Now granted I haven't read all 2000 pages myself, so I can't give you a complete and informed opinion. But apparently neither can most senators or congressmen.
Think I'm exaggerating? This is what one of the bill's sponsors had to say not even a month ago.
"It's a great moment. I'm proud to have been here," said a teary-eyed Sen. Christopher J. Dodd (D-Conn.), who as chairman of the Senate Banking Committee led the effort in the Senate. "No one will know until this is actually in place how it works. But we believe we've done something that has been needed for a long time. It took a crisis to bring us to the point where we could actually get this job done."If healthcare 'reform' was any indication, anybody who's paying the hell attention should run screaming the other direction from any legislative item with the 'reform' suffix that this Congress brings up.
Seems like 'reform' has now become a synonym for 'nationalization'.
Apparently, this bill- written by Representative Barney Frank (D-MA) and Senator Chris Dodd (D-CT)- will try to prevent a number of problems that led up to the 2008 economic crisis, such as the lack of racial and gender quotas in the US financial industry or those pesky Midwestern farmers using derivatives as a hedge against declining crop or cattle prices.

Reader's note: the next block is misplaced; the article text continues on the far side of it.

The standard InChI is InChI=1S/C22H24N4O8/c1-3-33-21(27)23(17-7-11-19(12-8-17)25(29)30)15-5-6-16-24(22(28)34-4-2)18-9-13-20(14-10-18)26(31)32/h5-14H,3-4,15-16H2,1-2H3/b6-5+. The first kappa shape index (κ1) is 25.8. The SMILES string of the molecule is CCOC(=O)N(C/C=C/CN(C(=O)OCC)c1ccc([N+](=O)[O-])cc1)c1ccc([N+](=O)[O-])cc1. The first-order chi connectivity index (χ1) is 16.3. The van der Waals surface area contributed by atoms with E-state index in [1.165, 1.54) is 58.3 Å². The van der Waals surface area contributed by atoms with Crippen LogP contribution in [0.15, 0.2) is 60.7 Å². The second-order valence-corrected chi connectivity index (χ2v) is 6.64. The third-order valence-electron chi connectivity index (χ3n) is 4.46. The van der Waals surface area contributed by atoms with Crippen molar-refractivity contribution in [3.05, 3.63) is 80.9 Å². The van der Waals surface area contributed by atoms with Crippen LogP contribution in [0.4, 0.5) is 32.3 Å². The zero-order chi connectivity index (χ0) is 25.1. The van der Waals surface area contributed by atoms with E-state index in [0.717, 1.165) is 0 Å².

Curiously, this 'reform' seems to overlook the two biggest problem children in the US financial system: the now de-listed Fannie Mae and Freddy Mac. These two quasi-government lenders are in the hole anywhere from $160 billion to $1 trillion and counting and the government has shovelled more money at them then they had AIG or General Motors (who have at least started to repay their bailouts). Congressman Frank, who chairs the House Financial Services Committee and was romantically involved with senior Fannie Mae executive Herb Moses, had resisted attempts to further regulate the lender under the Bush Administration.
The reaction from the markets the first full day of trading after this was passed was pretty telling. The DOW slid nearly 300 points (2.5%) on the day while the NASDAQ was down 70 (3.1%) on companies like GE, Google and Home Depot missing their earnings mark and a Reuters poll indicated that consumer confidence was at its lowest levels in nearly 52 weeks.
Monday's earning reports aren't expected to be any better, and even more problematic is that turd written by Dodd and Frank will still be the law of the land.
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